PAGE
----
|Day's Range||16.15 - 16.15|
Facebook CEO Mark Zuckerberg has announced a series of steps the social network is taking ahead of the 2020 U.S. presidential election to prevent interference from both foreign and domestic groups. Yahoo Finance's Jen Rogers, Andy Serwer and Brian Cheung weigh in on the new policies and whether or not Facebook is doing enough to stop misinformation campaigns.
Facebook is out with a new update regarding the 2020 election. Yahoo Finance's Dan Howley breaks down the details with Zack Guzman, Brian Cheung, and media entrepreneur and author Charreah Jackson on YFi PM.
Facebook is starting to make concessions with its Libra project amid all the skepticism from regulators and investors. David Marcus, the co-creator of the Facebook-backed cryptocurrency said that the Libra project could use national currency-backed stable coins instead of synthetic ones. Yahoo Finance's Dan Roberts, Julia La Roche and Brian Cheung discuss on YFi AM.
Facebook's upcoming news section will include headlines from publications like The Wall Street Journal, the Washington Post, and Buzzfeed News. Yahoo Finance's Alexis Christoforous, Brian Sozzi, and Dan Howley discuss.
Facebook has taken down more suspicious accounts and announced details about its plan to protect the 2020 U.S. presidential election. CBS News national security reporter Olivia Gazis speaks to CBSN's "Red & Blue" about Facebook's strategy and the potential impact.
Oct.21 -- Facebook's CEO Mark Zuckerberg says on a conference call that recommendations passed to Pete Buttigieg's campaign should not be seen as an endorsement.
Oct.21 -- Facebook Inc. chief executive officer Mark Zuckerberg has privately recommended several potential hires to Pete Buttigieg’s presidential campaign, a rare example of direct political involvement from one of tech’s most powerful executives. Bloomberg's Tyler Pager has more on "Balance of Power."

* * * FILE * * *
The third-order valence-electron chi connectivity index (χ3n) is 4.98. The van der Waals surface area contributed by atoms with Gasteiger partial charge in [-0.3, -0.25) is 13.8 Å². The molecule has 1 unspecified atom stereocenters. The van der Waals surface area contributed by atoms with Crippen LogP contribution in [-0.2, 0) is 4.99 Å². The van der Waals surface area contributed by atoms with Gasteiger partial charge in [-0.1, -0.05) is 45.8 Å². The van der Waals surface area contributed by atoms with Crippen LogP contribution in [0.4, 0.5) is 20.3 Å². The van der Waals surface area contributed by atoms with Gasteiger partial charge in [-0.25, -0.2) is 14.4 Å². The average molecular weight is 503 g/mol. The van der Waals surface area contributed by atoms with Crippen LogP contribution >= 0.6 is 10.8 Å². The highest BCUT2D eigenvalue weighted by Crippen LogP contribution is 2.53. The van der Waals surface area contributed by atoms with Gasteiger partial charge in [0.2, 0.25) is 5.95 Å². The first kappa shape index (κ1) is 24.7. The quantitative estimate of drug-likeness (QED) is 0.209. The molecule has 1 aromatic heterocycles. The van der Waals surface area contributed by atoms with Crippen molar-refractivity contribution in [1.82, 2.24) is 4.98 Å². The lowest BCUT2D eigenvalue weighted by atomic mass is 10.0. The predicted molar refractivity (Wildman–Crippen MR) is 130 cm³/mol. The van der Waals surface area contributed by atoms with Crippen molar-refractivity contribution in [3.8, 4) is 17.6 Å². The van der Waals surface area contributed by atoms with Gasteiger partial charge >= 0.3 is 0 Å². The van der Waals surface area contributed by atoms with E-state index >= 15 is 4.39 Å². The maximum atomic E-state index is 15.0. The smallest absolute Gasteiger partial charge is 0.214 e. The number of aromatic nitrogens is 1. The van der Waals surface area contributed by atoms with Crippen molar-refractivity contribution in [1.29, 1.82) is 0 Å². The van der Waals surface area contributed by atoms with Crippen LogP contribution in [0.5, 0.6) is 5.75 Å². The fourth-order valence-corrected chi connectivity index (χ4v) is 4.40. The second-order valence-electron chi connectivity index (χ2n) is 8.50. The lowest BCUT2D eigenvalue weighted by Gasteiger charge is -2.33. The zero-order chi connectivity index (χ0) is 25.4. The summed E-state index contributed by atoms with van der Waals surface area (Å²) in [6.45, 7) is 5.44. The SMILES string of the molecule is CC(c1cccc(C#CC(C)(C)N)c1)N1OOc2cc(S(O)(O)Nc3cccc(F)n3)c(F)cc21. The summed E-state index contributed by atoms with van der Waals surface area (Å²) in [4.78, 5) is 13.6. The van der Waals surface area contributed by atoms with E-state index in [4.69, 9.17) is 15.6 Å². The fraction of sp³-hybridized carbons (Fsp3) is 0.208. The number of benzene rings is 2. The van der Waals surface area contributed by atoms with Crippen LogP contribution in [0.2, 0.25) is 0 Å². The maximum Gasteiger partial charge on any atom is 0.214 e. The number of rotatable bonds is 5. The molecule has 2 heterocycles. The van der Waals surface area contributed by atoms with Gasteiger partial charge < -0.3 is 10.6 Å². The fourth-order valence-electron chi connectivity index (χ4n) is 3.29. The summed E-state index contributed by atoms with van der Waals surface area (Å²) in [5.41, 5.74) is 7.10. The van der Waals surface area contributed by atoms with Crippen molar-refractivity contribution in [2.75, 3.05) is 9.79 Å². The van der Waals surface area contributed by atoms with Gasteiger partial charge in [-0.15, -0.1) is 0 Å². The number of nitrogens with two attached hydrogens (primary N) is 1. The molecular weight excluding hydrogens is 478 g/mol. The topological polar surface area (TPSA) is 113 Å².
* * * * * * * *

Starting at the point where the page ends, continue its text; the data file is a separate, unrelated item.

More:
(Bloomberg) -- Facebook Inc. said it will set up a dedicated U.K. operations center during the next election, to counter misinformation networks, fake news stories and outside interference from other countries.Britain has consistently criticized Russia for attempting to manipulate elections around the world, while insisting there’s no evidence of interference in U.K. votes such as the 2016 Brexit referendum. But Facebook has been accused of hosting misinformation and advertisements seen only by narrowly targeted audiences.Writing in the Telegraph newspaper, after the company announced it had discovered four separate misinformation networks tied to Iran and Russia, Facebook executive Richard Allan said the company knows that “social media can bring significant new risks to the political process.”“People who want to interfere unlawfully with the outcome of an election will use every available means to try and do so, including platforms like ours,” wrote Allan, vice president for public policy in Europe. “We’ve built stronger defenses to prevent people using our platforms to interfere with elections and we’re continuing to make improvements in several key areas.”Facebook has pledged to label content as “false” or “partly false,” using an independent fact-checker, and to expand scrutiny of ads that have political content.To contact the reporter on this story: Robert Hutton in London at email@example.comTo contact the editors responsible for this story: Tim Ross at firstname.lastname@example.org, Andrew PollackFor more articles like this, please visit us at bloomberg.com©2019 Bloomberg L.P.